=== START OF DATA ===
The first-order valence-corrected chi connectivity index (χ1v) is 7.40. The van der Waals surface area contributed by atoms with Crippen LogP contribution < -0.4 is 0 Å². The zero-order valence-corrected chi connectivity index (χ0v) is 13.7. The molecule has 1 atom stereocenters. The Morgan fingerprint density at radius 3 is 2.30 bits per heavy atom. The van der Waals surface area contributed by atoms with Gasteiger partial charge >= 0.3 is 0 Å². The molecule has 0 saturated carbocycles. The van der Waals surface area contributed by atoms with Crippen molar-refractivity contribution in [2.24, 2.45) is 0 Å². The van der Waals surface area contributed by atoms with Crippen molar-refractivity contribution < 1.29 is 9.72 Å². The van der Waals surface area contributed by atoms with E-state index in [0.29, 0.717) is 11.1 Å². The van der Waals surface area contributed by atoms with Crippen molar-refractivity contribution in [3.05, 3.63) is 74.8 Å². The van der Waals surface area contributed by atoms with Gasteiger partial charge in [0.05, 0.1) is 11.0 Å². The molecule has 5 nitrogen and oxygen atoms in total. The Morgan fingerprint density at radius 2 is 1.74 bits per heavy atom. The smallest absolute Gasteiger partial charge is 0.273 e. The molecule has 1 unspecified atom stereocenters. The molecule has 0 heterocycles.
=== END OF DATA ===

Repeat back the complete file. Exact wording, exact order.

The first-order valence-corrected chi connectivity index (χ1v) is 7.40. The van der Waals surface area contributed by atoms with Crippen LogP contribution < -0.4 is 0 Å². The zero-order valence-corrected chi connectivity index (χ0v) is 13.7. The molecule has 1 atom stereocenters. The Morgan fingerprint density at radius 3 is 2.30 bits per heavy atom. The van der Waals surface area contributed by atoms with Gasteiger partial charge >= 0.3 is 0 Å². The molecule has 0 saturated carbocycles. The van der Waals surface area contributed by atoms with Crippen molar-refractivity contribution in [2.24, 2.45) is 0 Å². The van der Waals surface area contributed by atoms with Crippen molar-refractivity contribution < 1.29 is 9.72 Å². The van der Waals surface area contributed by atoms with E-state index in [0.29, 0.717) is 11.1 Å². The van der Waals surface area contributed by atoms with Crippen molar-refractivity contribution in [3.05, 3.63) is 74.8 Å². The van der Waals surface area contributed by atoms with Gasteiger partial charge in [0.05, 0.1) is 11.0 Å². The molecule has 5 nitrogen and oxygen atoms in total. The Morgan fingerprint density at radius 2 is 1.74 bits per heavy atom. The smallest absolute Gasteiger partial charge is 0.273 e. The molecule has 1 unspecified atom stereocenters. The molecule has 0 heterocycles.